So, a woman starts to walk up the stairs of a subway station in New York City and sees an advertisement for the show Dexter featuring a large photograph of Michael C. Hall wrapped in plastic. At that point, she becomes so "startled, shocked and overwhelmed," that she panics and falls down the stairs, injuring her foot and ankle.
The woman, now a plaintiff, sued Showtime for placing a "tripping and/or falling hazard" on a public walkway, which she alleged created a dangerous condition for pedestrians. She sued various other parties as well, including the Metropolitan Transportation Authority.
The plaintiff argued that Showtime's decision to promote the program in such a "provocative and shocking manner" made Showtime liable for her injuries. She alleged that the "shockvertisement" was "a malignant optical distraction buried in the stairs that functionally operated, in certain foreseeable circumstances, as an ocular shock trap or hazard to unwary pedestrians."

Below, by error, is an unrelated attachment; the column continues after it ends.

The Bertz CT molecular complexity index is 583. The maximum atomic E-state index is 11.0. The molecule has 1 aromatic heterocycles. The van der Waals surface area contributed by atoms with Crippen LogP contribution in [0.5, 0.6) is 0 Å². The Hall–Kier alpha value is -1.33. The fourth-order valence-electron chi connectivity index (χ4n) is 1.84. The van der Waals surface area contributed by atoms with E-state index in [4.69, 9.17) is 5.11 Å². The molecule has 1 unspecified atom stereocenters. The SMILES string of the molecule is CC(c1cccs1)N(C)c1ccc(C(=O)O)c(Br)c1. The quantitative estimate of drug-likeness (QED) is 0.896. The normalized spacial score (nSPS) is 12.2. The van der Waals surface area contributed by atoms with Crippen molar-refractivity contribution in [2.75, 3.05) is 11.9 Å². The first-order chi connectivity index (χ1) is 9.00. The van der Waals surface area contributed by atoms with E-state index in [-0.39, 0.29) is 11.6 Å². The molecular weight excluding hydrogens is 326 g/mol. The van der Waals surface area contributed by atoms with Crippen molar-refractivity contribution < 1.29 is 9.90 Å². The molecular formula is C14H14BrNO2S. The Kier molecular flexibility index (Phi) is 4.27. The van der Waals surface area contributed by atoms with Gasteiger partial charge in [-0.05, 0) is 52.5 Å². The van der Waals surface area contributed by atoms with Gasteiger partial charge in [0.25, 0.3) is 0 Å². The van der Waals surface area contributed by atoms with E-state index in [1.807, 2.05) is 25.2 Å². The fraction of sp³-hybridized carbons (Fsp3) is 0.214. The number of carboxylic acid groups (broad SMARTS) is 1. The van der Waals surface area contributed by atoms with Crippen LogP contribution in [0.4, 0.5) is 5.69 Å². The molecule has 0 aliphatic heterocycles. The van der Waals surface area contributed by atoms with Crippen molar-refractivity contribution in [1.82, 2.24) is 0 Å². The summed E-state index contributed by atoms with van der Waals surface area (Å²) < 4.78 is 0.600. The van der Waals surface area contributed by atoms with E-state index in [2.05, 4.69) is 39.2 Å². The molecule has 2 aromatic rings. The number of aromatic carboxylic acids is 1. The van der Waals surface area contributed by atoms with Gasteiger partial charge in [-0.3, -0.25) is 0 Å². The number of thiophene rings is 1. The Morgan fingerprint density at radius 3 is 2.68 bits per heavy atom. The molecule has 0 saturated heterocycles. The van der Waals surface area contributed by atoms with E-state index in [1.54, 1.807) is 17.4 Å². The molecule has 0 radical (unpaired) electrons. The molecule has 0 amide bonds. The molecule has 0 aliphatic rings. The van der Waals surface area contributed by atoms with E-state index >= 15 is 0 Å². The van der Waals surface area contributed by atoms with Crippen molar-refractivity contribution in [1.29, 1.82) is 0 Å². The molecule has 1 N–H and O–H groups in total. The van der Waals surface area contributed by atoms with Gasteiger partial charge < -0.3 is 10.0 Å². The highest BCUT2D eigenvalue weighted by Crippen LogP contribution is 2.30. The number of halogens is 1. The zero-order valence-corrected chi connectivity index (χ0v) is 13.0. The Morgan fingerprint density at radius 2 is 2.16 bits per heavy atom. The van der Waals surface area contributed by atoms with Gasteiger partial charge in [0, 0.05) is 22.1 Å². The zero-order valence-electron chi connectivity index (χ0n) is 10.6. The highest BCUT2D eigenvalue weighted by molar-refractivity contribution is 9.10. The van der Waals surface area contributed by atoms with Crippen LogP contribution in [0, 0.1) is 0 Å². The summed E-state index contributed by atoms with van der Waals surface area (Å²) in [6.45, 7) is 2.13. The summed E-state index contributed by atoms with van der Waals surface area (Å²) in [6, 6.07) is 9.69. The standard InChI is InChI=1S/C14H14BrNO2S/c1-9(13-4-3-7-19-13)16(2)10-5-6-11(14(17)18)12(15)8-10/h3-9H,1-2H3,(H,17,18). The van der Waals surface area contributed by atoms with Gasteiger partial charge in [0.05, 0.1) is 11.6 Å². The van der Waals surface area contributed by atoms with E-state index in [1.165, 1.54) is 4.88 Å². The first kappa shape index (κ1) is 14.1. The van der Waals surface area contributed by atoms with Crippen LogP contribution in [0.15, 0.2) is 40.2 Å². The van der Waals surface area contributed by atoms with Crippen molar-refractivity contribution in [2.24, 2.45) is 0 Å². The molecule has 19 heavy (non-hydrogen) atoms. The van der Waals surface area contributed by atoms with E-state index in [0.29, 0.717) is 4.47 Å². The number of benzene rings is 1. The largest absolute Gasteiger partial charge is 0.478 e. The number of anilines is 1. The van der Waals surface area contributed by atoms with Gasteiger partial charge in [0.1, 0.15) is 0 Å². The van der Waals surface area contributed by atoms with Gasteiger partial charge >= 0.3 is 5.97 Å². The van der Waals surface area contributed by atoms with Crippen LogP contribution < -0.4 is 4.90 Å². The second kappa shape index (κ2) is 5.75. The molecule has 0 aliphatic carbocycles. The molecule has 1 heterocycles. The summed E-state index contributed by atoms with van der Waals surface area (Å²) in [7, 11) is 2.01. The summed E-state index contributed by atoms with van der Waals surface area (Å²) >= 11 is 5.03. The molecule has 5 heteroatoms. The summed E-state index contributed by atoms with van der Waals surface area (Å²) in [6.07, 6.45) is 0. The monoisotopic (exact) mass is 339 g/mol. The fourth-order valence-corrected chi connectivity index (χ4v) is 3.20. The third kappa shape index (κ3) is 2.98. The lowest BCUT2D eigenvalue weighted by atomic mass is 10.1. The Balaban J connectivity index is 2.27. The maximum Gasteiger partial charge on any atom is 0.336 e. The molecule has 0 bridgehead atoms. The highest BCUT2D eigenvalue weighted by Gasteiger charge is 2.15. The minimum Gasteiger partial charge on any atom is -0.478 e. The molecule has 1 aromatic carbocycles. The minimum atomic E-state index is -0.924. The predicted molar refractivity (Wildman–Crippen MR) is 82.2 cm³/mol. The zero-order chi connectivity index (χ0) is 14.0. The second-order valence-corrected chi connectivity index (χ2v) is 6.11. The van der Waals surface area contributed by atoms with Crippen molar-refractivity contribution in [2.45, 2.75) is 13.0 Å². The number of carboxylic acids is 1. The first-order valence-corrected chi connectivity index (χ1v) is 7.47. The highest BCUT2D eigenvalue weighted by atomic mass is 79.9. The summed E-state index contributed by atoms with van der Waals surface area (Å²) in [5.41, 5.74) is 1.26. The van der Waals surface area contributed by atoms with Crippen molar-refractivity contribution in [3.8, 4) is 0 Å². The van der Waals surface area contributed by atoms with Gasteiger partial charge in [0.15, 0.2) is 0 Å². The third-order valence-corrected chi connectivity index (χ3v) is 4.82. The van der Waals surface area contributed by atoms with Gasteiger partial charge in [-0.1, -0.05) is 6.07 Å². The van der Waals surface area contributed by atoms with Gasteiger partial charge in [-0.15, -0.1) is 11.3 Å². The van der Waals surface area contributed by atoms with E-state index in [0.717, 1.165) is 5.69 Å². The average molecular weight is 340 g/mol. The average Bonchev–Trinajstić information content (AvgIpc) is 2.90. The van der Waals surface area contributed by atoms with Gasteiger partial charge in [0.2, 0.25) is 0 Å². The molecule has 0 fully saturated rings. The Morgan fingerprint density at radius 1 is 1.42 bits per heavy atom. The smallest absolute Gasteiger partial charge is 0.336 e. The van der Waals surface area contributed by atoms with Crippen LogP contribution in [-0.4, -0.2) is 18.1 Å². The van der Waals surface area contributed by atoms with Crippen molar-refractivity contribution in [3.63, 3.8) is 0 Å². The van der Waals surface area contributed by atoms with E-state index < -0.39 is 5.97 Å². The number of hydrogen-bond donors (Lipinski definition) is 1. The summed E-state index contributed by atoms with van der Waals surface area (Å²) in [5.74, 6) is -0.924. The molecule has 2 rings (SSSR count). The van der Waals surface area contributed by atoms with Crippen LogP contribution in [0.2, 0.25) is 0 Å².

Dismissing the case against Showtime and the other parties, the court wrote, "A cause of action arising solely out of the placement of an advertisement is not a cognizable cause of action in New York." The court explained that Showtime had no special obligation to the plaintiff by placing the ad in the subway station and no notice that the poster created any kind of dangerous condition.
"A cause of action arising solely out of the placement of an advertisement is not a cognizable cause of action in New York"